During 2004, he also reached the No 1 ranking, on  February 2, a position he retained till August 17, 2008. This stint of 237 consecutive weeks at the top is the longest one in the history of ATP rankings since it was started in 1973.

The fact that the next longest streak in tennis history was 160 weeks (by Jimmy Connors between 1974 and 1977) shows the magnitude of his achievement. Incidentally, during this period, the top ranking in women’s tennis changed hands 14 times! This record stands as testimony to the complete dominance Federer exercised on the professional tennis circuit during these years.

Amongst the various records set by Federer, this will be, in all likelihood, the most difficult one to beat in coming years.

It was not that Federer did not have any serious challenger during his years at the top. His on-court rivalry with Rafael Nadal is considered to be the greatest of this genre in the history of professional tennis. They played against each other for the first time at Miami in 2004 when the 34th-ranked Spaniard shocked the top-ranked Swiss in straight sets. After that Nadal followed Federer like a shadow, looking for opportunities to unseat the latter from the pole position.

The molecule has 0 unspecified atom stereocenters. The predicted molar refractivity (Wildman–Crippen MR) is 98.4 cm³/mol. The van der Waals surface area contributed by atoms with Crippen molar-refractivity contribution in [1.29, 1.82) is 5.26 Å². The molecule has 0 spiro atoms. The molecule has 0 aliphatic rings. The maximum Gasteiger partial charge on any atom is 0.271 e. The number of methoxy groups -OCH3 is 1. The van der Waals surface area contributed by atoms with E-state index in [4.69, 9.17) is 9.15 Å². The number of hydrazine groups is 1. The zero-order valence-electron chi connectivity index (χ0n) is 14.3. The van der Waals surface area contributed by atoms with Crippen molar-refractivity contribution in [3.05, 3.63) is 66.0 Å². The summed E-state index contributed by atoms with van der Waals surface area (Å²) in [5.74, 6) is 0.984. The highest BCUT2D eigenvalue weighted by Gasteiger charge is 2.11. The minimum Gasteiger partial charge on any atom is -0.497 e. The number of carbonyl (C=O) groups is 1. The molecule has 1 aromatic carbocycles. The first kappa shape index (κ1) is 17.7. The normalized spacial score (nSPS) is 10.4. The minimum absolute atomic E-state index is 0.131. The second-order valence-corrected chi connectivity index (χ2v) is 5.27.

He managed this in 2008, the same year that he managed to break the suzerainty that Federer exercised over the grass courts at Wimbledon by defeating him in the finals in a match that has been hailed as one of the greatest ever in the history of the game. Federer struck back soon enough by winning the 2009 French Open championships but could not have the pleasure of defeating Nadal, who had lost in the fourth round. On the 40 occasions that this duo played against each other Federer could win only 16 times, with their record being 3-1, 11-9 and 2-14 on grass, hard and clay courts, respectively. This shows that while Federer was superior on grass and Nadal held the advantage on clay, both were equally good on hard courts.